Drissa’s land has come back to life with a bumper crop of sesame

Drissa Banihou thought the land his family had worked for a quarter century was dead.
Four of the 10 acres he had farmed in the community of Tchériba, Burkina Faso, had borne no crops in five years because of drought conditions. Drissa, 31, wondered how he was going to support his wife and children, ages 5 and 2.

But this year, that land has come back to life. With the help Lutheran World Relief and our partners, through the U.S. Department of Agriculture funded project, SESAme, he and his extended family produced 80 tons of sesame.

Now, Drissa is planning for a brighter future for his farm — and his family. The transformation is nothing short of a miracle. And to think he had nearly given up.

After many seasons of frustration, the family had moved on from the land with the idea of cultivating it later, but that hadn’t worked. When he returned to it and still had nothing to show for his labor, Drissa began to despair.

“I thought the land was dead and wouldn’t produce anymore. I had no idea what I was going to do nor where to begin,” he said.

It was a dilemma. He had limited career options. His life was working the land. “I am a farmer,” he said. “This is my family life. I can never leave farming. There are too many lives at stake.”

Drissa Banihou (short-sleeved striped shirt) stands at his home in Burkina Faso.


Then he was introduced to a series of trainings all about growing sesame — the plant that produces sesame seeds and sesame oil — and is a high-value and extremely resilient cash crop that grows in places where many other crops fail. Despite a 1,500 percent increase in sesame production in Burkina Faso over the last decade, those involved in producing and marketing sesame in this West African nation were not benefitting from the lucrative international market because they were not growing large volumes of high-quality sesame.

Lutheran World Relief is changing that by helping the farmers grow, market and export sesame.

“We learned so many things about planting and harvesting,” Drissa said of the instruction he received from local farmers trained as agricultural extension agents, who visited his farm.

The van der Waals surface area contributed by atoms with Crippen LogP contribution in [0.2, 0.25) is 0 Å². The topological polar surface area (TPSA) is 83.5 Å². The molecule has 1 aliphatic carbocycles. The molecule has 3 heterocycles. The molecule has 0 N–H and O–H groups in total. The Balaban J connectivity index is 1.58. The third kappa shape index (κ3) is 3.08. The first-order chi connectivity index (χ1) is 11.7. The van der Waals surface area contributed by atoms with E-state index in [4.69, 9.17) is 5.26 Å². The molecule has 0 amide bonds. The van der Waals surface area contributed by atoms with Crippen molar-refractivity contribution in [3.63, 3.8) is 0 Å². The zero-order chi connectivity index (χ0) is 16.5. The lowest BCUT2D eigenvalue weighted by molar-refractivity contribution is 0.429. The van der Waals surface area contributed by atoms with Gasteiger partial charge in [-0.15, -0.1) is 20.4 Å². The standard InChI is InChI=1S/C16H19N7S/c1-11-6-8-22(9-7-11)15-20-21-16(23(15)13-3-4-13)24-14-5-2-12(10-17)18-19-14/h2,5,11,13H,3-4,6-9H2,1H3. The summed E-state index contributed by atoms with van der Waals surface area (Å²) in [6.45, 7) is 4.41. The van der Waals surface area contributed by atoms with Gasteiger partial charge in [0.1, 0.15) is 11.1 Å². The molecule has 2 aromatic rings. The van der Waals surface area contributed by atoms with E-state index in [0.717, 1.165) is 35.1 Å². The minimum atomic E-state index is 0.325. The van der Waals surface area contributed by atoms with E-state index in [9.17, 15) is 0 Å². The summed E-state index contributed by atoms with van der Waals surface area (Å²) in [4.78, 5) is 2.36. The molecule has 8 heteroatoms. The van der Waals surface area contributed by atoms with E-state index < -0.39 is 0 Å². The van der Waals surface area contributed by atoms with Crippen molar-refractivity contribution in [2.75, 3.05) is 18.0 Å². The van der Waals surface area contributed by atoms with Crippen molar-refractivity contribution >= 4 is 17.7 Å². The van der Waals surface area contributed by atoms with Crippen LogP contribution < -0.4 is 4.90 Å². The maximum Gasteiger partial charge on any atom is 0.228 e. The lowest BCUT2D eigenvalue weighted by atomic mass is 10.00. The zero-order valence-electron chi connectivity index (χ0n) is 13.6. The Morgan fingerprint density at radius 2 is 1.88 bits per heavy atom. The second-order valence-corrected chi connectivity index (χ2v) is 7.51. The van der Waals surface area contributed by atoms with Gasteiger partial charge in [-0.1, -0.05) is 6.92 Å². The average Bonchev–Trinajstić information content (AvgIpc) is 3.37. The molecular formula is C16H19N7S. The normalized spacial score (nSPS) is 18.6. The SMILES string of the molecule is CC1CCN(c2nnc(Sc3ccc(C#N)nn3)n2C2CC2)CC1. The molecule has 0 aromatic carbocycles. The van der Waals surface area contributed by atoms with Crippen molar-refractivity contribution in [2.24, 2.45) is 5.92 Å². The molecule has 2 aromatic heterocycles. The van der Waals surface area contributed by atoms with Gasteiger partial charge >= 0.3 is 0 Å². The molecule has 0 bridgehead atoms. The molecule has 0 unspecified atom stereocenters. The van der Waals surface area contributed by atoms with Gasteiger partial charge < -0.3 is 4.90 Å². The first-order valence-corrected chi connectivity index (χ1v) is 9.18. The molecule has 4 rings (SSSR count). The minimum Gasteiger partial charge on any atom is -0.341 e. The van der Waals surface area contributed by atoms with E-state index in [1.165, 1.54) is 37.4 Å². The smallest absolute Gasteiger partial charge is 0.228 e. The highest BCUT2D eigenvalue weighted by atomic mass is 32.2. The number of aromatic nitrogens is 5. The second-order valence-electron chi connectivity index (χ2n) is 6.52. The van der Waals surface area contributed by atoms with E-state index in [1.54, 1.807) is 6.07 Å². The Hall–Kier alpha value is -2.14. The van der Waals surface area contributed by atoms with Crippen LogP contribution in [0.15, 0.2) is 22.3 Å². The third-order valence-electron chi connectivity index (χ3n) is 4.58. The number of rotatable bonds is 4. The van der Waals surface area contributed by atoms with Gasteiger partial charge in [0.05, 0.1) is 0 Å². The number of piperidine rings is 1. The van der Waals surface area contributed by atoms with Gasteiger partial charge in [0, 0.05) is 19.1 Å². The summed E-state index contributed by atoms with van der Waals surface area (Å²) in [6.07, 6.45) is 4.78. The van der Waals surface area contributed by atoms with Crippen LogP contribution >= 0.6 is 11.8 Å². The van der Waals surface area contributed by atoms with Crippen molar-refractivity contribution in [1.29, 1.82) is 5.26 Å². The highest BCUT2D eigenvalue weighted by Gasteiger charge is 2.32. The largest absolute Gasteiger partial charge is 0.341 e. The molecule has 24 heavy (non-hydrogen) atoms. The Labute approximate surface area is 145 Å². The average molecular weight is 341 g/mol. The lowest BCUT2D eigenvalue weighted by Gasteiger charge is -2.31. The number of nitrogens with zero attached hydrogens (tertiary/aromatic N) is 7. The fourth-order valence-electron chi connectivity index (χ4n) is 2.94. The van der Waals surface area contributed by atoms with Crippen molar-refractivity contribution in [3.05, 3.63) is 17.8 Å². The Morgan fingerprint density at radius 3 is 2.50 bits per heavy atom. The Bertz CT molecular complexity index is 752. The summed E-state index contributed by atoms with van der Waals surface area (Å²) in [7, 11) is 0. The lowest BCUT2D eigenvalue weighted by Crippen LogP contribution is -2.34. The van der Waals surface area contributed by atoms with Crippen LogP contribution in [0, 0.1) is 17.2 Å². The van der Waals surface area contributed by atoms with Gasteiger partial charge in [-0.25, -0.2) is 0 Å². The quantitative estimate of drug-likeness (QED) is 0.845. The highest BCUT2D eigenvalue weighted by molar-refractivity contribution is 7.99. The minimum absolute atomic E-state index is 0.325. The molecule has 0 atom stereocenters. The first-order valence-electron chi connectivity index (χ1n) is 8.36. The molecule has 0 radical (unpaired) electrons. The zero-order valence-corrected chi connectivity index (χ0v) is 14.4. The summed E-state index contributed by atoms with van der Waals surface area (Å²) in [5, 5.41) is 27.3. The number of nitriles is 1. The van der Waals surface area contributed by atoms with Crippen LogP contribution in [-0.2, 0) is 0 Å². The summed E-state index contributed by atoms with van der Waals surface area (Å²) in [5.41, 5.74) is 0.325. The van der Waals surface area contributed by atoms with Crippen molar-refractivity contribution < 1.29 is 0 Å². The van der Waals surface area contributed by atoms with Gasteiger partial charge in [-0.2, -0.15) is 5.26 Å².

“I was surprised to learn after so many years of farming that you could have more sesame depending on the way the seeds were put in the ground. I never knew that.” he said.

They learned to plant in a square pattern, with four seeds in each corner, and how to make organic compost and use it as fertilizer. The hands-on instruction covered everything, from plowing and harvesting to cleaning the sesame and new storage techniques.

A Private Enterprise Agent (PEA) demonstrates how to use a bio-pesticide on sesame plants.

He and 30 other farmers in his community who are receiving help also learned how to apply bio-pesticide so it would kill bugs that often decimated crops, but would not damage the land or plants.

The trainings were backed up by technology that allowed the farmers to use Android smartphones to collect data, including farmers’ profiles, which allowed the local extension agents to help farmers with their individual problems. It turned the phones into case management tools.

As a result of this assistance, Drissa’s labors this season produced a bumper crop of sesame.

Sesame harvest in Dedougou. Sesame is collected and bundled to be transported to a warehouse for cleaning.


It has made a huge difference in his family’s lives. He can pay for school for his children and plans to build a better storage warehouse for the sesame, which will allow his extended family of farmers to store it and sell it for a higher price in the off season.

The local village is also seeing the benefits from bountiful harvests. Because other farmers are earning more money from greater yields, more children are going to local schools and the parents are buying more school supplies and uniforms — all a domino effect on the local economy.

Women from the TIN BA Association clean sesame seeds before packing it and storing it in a warehouse in Fada. The TIN BA Association received equipment through LWR's SESAme Project.


“With the money earned from the extra sesame, we see more children going to school. Parents are able to buy school supplies and uniforms,” he said. “They can definitely afford more.”

The potential will only grow as this work enters its second year. Valued at $24 million, it is the largest LWR project, and will run a total of five years. It is expected to impact 500,000 people directly and indirectly by working with farmers, agricultural cooperatives, buyers, exporters, financial institutions and government bodies to increase their ability to meet sesame export quality standards and sell for higher prices in more lucrative markets.

Plant seeds of change for more farmers like Drissa

Sesame farmers participating in the Sesame Marketing and Export project taste some of the sesame they produce. The projects help farmers, cooperative, and exporters understand the quality and variety of sesame that sells best on the international market. (Photo by Loretta Ishida)

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